Mark and I felt uneasy when we heard news of the missing AirAsia flight that was later found crashed in the sea last December. We were in Thailand at the time and just two weeks prior we had flown with AirAsia from Nepal. In fact, we were planning on using that airline for the next few months to get around the rest of Southeast Asia.

When the unfortunate incident happened we quickly changed our minds about flying, at least for the time being. Our only other option was to bus it all the way from Thailand to Cambodia to Vietnam. This decision put our minds at ease and saved us a lot of money while at it. Here was our border crossing experiences in and out of Cambodia:

Border crossing in Poipet


Bus Route: Bangkok to Siem Reap

Border Crossing: Poipet

Bus Ticket: $6

Travel Time: 11 hours

Visas At Border: U.S. citizens can receive a Cambodia visa at this border crossing. The cost was 1,200 baht or $30 + 100 baht fee. This was the price the day we were there, we’ve heard the amount can change depending on who is working that day.

Be Prepared With Enough Cash: If you need money to pay for your visa, be sure to use the ATMs on the Thailand side that are located to the right of the road before you start entering the border crossing process. We saw no ATMs once we were in the “no man’s land” where we had to pay for our visa. A fellow traveler in our group only had $30 cash with him so we kindly gave him the extra 100 baht he needed so he wouldn’t be stuck there!

Be Aware Of Scams: This border crossing has an infamous reputation of lies and scams. Two that we experienced were inflated visa prices by fake visa offices and lying on currency conversions.

Fake Visa Offices: Be aware that before you get to the actual border crossing the bus will take you to an office just outside of it and try to convince you need to purchase your visa there. Here, the visa fee was obviously inflated. When we declined to use their services they started using scare tactics saying things like “We are not responsible for what happens to you at the border.” and “The bus leaves at 3 p.m. We will leave you if you’re not there.” Don’t buy your visa here, just kindly decline and they’ll take you to the border crossing where you’ll find the real visa office after getting your exit stamp from Cambodia. The line to get the visa was not long for us, it took 10-15 minutes to fill out our application, wait in line, and process our visa.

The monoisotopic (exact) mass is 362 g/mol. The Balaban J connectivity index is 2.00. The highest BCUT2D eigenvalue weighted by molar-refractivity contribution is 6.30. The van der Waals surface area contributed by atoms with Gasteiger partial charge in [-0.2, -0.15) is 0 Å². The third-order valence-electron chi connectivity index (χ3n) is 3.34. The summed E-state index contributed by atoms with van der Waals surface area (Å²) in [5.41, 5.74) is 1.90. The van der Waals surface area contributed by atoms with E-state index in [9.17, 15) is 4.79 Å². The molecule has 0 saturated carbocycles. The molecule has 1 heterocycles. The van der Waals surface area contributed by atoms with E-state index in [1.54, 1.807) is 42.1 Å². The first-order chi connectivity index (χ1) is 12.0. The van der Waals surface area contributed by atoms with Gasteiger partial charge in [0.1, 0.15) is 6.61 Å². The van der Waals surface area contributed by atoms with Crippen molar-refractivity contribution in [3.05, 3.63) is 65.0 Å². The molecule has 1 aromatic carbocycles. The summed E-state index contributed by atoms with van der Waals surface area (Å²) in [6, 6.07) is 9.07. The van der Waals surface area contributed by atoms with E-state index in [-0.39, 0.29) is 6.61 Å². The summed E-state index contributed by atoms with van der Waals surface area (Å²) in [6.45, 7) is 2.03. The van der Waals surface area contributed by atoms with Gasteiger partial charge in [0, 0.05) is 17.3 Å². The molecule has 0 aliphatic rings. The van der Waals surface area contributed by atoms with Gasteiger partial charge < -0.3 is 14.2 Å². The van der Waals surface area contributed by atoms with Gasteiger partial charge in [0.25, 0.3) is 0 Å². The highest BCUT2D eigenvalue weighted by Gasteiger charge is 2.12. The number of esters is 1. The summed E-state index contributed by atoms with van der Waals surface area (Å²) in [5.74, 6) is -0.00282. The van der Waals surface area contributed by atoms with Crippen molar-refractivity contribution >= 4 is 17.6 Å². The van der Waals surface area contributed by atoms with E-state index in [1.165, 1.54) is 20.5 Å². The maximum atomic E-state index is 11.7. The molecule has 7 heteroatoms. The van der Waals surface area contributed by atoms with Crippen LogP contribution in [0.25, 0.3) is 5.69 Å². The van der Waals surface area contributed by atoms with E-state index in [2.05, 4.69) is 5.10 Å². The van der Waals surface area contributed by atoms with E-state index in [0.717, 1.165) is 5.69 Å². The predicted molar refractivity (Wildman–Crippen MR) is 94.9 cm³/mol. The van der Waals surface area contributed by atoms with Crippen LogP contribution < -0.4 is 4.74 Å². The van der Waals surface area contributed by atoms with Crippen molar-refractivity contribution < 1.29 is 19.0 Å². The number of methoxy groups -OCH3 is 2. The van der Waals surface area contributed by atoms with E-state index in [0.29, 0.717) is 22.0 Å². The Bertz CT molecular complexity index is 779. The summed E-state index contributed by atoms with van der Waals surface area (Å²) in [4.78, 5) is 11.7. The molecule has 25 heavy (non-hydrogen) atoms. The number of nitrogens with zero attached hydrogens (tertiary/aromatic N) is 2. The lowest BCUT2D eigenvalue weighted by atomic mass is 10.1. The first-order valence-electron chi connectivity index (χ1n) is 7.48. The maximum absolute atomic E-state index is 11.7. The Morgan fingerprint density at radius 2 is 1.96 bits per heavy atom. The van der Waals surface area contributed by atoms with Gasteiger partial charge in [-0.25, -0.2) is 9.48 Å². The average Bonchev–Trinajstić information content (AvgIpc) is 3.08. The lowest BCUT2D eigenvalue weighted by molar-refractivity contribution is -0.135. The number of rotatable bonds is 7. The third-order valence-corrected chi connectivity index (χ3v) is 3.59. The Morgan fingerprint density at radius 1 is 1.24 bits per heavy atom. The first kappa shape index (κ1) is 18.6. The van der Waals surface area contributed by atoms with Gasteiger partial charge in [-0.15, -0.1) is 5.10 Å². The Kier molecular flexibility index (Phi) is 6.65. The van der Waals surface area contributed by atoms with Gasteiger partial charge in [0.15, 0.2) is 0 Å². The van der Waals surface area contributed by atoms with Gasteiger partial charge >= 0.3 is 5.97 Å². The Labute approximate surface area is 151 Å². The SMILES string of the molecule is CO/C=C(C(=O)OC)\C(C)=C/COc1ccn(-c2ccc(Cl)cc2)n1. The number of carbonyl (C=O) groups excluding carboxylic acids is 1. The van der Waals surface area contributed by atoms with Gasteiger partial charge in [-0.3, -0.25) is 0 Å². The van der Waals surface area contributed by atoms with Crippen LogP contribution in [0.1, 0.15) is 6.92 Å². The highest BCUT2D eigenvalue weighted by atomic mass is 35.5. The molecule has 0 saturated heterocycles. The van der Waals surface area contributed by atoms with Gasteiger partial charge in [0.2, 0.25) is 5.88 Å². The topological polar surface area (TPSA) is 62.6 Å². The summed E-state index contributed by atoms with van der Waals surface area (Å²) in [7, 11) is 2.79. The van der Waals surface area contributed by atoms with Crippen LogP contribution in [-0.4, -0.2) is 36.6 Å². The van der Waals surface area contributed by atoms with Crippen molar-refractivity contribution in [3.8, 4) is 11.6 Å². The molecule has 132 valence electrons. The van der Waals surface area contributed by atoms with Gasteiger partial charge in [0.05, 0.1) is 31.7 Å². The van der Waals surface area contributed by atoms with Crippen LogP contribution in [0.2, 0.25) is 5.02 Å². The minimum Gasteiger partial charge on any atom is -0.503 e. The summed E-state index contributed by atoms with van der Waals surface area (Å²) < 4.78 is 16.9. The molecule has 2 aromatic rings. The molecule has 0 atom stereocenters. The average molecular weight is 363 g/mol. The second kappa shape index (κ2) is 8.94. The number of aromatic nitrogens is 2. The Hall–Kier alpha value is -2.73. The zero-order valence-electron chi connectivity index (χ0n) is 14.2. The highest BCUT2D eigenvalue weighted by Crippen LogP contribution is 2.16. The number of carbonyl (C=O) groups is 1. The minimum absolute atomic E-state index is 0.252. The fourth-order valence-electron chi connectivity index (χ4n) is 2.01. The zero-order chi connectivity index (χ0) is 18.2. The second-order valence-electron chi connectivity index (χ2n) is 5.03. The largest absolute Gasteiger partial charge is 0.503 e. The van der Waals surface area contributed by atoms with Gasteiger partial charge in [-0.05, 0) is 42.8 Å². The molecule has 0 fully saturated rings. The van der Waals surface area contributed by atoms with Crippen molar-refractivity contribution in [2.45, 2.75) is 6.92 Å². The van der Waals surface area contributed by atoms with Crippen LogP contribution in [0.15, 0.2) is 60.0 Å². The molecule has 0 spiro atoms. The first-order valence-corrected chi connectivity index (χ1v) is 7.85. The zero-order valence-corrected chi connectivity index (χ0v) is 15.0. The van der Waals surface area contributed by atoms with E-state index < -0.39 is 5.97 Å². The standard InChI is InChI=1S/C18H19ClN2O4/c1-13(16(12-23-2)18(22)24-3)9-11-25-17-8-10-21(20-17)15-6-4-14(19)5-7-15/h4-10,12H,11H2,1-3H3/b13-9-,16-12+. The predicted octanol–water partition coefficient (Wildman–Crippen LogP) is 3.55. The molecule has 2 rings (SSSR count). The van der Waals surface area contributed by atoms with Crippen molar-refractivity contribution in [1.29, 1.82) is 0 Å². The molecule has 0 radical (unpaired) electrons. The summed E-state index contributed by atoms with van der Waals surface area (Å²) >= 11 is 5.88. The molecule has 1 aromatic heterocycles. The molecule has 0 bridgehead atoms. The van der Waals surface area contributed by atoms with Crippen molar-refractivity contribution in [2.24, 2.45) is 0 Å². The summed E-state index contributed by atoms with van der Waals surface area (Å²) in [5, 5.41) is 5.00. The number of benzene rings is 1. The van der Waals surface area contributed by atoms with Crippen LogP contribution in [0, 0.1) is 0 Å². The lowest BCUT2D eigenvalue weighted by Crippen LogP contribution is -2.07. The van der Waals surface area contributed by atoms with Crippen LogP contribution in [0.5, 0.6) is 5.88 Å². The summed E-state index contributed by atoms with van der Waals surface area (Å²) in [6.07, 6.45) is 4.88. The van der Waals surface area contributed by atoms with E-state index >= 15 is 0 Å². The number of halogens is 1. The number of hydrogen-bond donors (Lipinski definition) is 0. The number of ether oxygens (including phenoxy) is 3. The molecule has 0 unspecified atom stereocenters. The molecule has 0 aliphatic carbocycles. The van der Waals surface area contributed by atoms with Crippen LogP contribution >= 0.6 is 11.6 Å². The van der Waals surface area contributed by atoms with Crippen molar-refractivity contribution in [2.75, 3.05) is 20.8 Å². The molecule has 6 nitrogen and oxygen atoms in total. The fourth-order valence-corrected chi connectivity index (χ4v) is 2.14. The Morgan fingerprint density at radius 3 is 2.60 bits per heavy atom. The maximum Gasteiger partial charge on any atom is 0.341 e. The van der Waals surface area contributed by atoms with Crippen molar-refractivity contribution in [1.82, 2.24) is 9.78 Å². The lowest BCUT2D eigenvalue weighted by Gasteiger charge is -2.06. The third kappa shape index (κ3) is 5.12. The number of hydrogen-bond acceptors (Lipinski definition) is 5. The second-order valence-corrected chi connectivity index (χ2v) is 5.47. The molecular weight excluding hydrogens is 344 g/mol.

Currency Conversion Scam: Once we had our entry stamp from Cambodia we met a bus worker who was waiting for us and the rest of our group to show up. He asked me if I had money I needed to exchange while waiting. I had 1,000 Thai Baht to exchange so he took me to an office where the woman behind the counter gave me a fat stack of Cambodian Riel. I explained I wanted to convert it to $30 U.S. Dollars. The man started to get angry with me and said that they don’t use U.S. Dollars in Cambodia. I argued that yes they do. He continued to refuse to give me U.S. Dollars so I asked for my Thai Baht back saying I would exchange it elsewhere. He then glumly nodded to the woman behind the counter and she gave me $30 U.S. Dollars, which, YES THEY DO USE IN CAMBODIA! Be sure when converting money to choose U.S. Dollars. We had friends who converted to Cambodian Riel and were ripped off not realizing they didn’t receive the full payment. It’s too difficult to count through a large stack of Cambodian Riel to make sure you’re paid the correct amount. It’s much easier to count three bills of $10s to know you got your money back.

Border Control from Phnom Penh to Ho Chi Minh


Bus Route: Phnom Penh to Ho Chi Minh

Border Crossing: Moc Bai

Bus Ticket: $10 with Khai Nam Bus

Travel Time: 7 hours

NO Visas at Border: U.S. citizens CANNOT receive a Vietnam visa at the border so get a visa in advance. Our hotel, Channsoda Hotel, in Phnom Penh helped us receive a single-entry, one month visa for $70 and only took a day to return our passports with the visa.

Expect Mass Collection of Passports: Unlike the border crossing from Thailand to Cambodia, the Vietnam border was free of any scams, which made it a more pleasant journey. The only strange thing was when we boarded the bus, we had to give up our passports to a bus worker who kept them until we arrived at the border. Instead of the usual waiting in line with our passport and directly receiving our exit stamp, the worker instead gave the whole stack to border patrol. This meant we had to wait for our name to be called to get our passport back and pass through to the Vietnam side. It was an extremely inefficient process as there were dozens of us waiting packed together. When names were called people had to push their way through the crowd to make it to the front to get their passport. Several times they held up passports open to the photo page and would ask people if it was theirs because they kind of looked like the picture. It seemed like a sure way to accidentally give a passport to the wrong person. Luckily, we all made it through just fine with the correct passport in hand.